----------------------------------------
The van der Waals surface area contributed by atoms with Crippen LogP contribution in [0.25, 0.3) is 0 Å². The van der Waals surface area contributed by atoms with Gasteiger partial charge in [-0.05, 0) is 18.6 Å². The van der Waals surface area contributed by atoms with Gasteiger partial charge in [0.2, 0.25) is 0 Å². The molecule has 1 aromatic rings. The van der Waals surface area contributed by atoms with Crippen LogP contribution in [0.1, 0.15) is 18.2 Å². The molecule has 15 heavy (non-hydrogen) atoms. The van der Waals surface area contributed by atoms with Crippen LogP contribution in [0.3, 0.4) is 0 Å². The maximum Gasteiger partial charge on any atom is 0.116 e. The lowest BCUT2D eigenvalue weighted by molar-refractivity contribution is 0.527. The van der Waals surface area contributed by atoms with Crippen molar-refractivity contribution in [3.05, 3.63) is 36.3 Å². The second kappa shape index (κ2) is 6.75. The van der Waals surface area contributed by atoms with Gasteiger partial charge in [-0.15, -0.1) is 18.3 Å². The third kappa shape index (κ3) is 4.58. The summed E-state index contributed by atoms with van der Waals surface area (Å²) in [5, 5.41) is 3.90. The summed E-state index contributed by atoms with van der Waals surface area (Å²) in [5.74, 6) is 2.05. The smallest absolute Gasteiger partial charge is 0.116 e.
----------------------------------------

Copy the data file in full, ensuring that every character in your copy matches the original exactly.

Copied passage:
The van der Waals surface area contributed by atoms with Crippen LogP contribution in [0.25, 0.3) is 0 Å². The van der Waals surface area contributed by atoms with Gasteiger partial charge in [-0.05, 0) is 18.6 Å². The van der Waals surface area contributed by atoms with Gasteiger partial charge in [0.2, 0.25) is 0 Å². The molecule has 1 aromatic rings. The van der Waals surface area contributed by atoms with Crippen LogP contribution in [0.1, 0.15) is 18.2 Å². The molecule has 15 heavy (non-hydrogen) atoms. The van der Waals surface area contributed by atoms with Crippen LogP contribution in [0.3, 0.4) is 0 Å². The maximum Gasteiger partial charge on any atom is 0.116 e. The lowest BCUT2D eigenvalue weighted by molar-refractivity contribution is 0.527. The van der Waals surface area contributed by atoms with Crippen molar-refractivity contribution in [3.05, 3.63) is 36.3 Å². The second kappa shape index (κ2) is 6.75. The van der Waals surface area contributed by atoms with Gasteiger partial charge in [-0.15, -0.1) is 18.3 Å². The third kappa shape index (κ3) is 4.58. The summed E-state index contributed by atoms with van der Waals surface area (Å²) in [5, 5.41) is 3.90. The summed E-state index contributed by atoms with van der Waals surface area (Å²) in [5.74, 6) is 2.05. The smallest absolute Gasteiger partial charge is 0.116 e.